Peacocks are an unlikely garden pest but I have posted photographic evidence – proof – that what I thought was slug and snail damage was pecking by birds.
It could also be the egg shells donated by the zoo’s Cafe Lemur staff that are intended (crushed) to deter slugs. Might they attract a peahen preparing to nest? A rich source of calcium and we know peacocks to be nest raiders and wreckers around the zoo, especially of other free-ranging birds.
The D-Day anniversary passed quietly nationally on the 6th June, not being a major anniversary year. For many of those involved in the Normandy Veterans Association, it would have been a day to remember quietly or in company of other veterans. However many sites around the SouthWest coast mark the occasion of D-Day, such as at Trebah Gardens in Cornwall, marking the moment when thousands of young British, Canadian and especially American troops left the South(west) coast bound for Occupied France. For many, they never speak of the events; Peter Dwyer, a much-loved zoo volunteer and nature columnist into his eighties in our past zoo newsletter Paw Prints spoke and wrote often colourfully about local bird life, the zoo’s exotic inhabitants but rarely about his D-Day experiences aboard LST Landing Ships.
Diaries in the zoo’s wartime life collection quietly mark the events amongst all the clutter of everyday life queuing for rations or working on the farm.
D-Day saw a strange emptying of many South coast and West country towns in Devon and Cornwall, as tens of thousands of US, Canadian and British troops left their army camps and headed for the Normandy beaches from 6 June onwards.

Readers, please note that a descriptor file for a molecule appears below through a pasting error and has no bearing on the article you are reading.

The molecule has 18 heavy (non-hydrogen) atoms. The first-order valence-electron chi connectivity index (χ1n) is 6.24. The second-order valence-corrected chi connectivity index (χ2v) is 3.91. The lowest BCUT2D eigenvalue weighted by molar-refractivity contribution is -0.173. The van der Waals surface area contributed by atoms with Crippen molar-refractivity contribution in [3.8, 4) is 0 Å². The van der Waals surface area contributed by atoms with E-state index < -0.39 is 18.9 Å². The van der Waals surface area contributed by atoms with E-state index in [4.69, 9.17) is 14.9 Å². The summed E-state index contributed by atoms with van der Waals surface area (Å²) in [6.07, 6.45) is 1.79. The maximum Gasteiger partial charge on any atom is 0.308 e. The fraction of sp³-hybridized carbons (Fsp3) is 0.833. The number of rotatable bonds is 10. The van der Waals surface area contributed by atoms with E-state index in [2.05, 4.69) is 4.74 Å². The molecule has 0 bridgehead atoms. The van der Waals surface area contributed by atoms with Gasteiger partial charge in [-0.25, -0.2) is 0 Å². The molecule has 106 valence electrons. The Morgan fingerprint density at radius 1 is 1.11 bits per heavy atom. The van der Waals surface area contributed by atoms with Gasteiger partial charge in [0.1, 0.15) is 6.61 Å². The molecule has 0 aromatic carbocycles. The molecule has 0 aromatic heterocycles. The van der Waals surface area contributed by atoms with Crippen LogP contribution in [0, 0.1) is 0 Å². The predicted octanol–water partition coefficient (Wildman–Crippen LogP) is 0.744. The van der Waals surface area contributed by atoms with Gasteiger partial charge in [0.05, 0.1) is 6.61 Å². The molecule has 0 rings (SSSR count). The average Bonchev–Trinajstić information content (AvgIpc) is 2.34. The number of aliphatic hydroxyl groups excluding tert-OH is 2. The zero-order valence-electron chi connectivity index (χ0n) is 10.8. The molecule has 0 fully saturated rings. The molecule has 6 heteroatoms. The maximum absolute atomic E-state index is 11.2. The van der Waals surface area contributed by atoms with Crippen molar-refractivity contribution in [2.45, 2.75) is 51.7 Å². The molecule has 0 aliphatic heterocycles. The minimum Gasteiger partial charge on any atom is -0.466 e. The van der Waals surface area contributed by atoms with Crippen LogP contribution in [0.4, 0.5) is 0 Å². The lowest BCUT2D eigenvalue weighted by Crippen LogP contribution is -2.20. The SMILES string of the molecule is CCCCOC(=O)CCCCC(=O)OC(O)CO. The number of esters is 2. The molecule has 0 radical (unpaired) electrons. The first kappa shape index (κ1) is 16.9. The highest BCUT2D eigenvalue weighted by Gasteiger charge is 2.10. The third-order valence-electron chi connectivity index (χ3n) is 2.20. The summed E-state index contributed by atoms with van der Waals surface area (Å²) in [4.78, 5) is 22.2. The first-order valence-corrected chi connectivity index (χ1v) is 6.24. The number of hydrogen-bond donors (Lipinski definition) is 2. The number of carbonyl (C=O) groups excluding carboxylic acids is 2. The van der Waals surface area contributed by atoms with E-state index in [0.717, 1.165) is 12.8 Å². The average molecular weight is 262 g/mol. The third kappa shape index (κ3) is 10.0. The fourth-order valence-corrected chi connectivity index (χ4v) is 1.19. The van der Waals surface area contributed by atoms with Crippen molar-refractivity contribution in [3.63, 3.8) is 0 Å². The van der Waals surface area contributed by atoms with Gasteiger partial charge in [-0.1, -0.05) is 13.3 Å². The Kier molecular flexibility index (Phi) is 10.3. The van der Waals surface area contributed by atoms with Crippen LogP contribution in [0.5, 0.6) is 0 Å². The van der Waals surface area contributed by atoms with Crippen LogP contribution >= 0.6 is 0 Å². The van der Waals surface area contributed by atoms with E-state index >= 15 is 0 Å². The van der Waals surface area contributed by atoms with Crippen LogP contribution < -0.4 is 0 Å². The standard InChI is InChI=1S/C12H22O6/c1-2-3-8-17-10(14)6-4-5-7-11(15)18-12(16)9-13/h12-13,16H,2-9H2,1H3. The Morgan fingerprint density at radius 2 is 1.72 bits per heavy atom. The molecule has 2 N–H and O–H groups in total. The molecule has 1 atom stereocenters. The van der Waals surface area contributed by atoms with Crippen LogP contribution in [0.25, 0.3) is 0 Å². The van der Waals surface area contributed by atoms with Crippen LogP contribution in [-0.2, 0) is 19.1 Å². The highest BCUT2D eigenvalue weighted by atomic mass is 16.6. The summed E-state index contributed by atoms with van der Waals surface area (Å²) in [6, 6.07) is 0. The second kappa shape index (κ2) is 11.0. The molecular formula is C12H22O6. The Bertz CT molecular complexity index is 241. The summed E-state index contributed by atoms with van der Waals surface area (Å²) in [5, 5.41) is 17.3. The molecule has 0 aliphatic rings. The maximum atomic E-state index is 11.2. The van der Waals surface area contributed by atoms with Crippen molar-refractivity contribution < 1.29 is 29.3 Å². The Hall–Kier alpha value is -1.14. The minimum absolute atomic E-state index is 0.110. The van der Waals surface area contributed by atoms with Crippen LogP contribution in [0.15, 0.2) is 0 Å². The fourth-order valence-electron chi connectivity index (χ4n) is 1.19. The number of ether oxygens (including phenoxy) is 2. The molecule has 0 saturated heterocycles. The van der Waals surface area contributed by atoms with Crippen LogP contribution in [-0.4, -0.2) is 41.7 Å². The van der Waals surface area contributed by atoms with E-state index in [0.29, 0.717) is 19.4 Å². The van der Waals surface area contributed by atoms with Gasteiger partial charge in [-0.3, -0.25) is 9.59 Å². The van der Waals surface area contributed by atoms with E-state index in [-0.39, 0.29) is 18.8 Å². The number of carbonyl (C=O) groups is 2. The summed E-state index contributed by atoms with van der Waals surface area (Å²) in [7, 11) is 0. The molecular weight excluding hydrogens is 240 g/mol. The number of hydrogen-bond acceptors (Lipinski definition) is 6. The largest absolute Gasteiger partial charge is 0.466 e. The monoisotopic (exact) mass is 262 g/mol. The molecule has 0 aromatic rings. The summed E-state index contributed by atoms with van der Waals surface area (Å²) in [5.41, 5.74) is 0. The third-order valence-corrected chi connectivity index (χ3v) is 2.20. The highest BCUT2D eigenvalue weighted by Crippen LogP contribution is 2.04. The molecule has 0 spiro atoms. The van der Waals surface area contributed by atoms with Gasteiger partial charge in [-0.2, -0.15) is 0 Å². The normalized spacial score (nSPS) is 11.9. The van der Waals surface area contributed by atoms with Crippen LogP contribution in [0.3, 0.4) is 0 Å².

Some of the American servicemen had an infamous last supper. Part of the Paignton Zoo estate is the nature reserve at Clennon Gorge in Devon, featuring wildfowl ponds and a stream through a limestone valley down to the sea. This part of Herbert Whitley’s estate was being developed in the 1930s just before the outbreak of war. Whitley had vision of wildfowl ponds, woodland haunts of a wolf enclosure, old lime kilns turned into small mammal dens and converting old quarries into bear and carnivore enclosures, much in the style, ironically, of Carl Hagenbeck’s zoo at Hamburg in Germany. Work had been completed by stonemasons on the first bear dens when war broke out in 1939. The bears never arrived in their dens, but the quarry enclosures were used as cookhouses for US troops camping in the adjoining zoo paddocks whilst waiting for D-Day in 1944. (At the same time, RAF and American bombing raids were targeting Berlin, Frankfurt, Nuremberg and other German towns with renowned zoos.)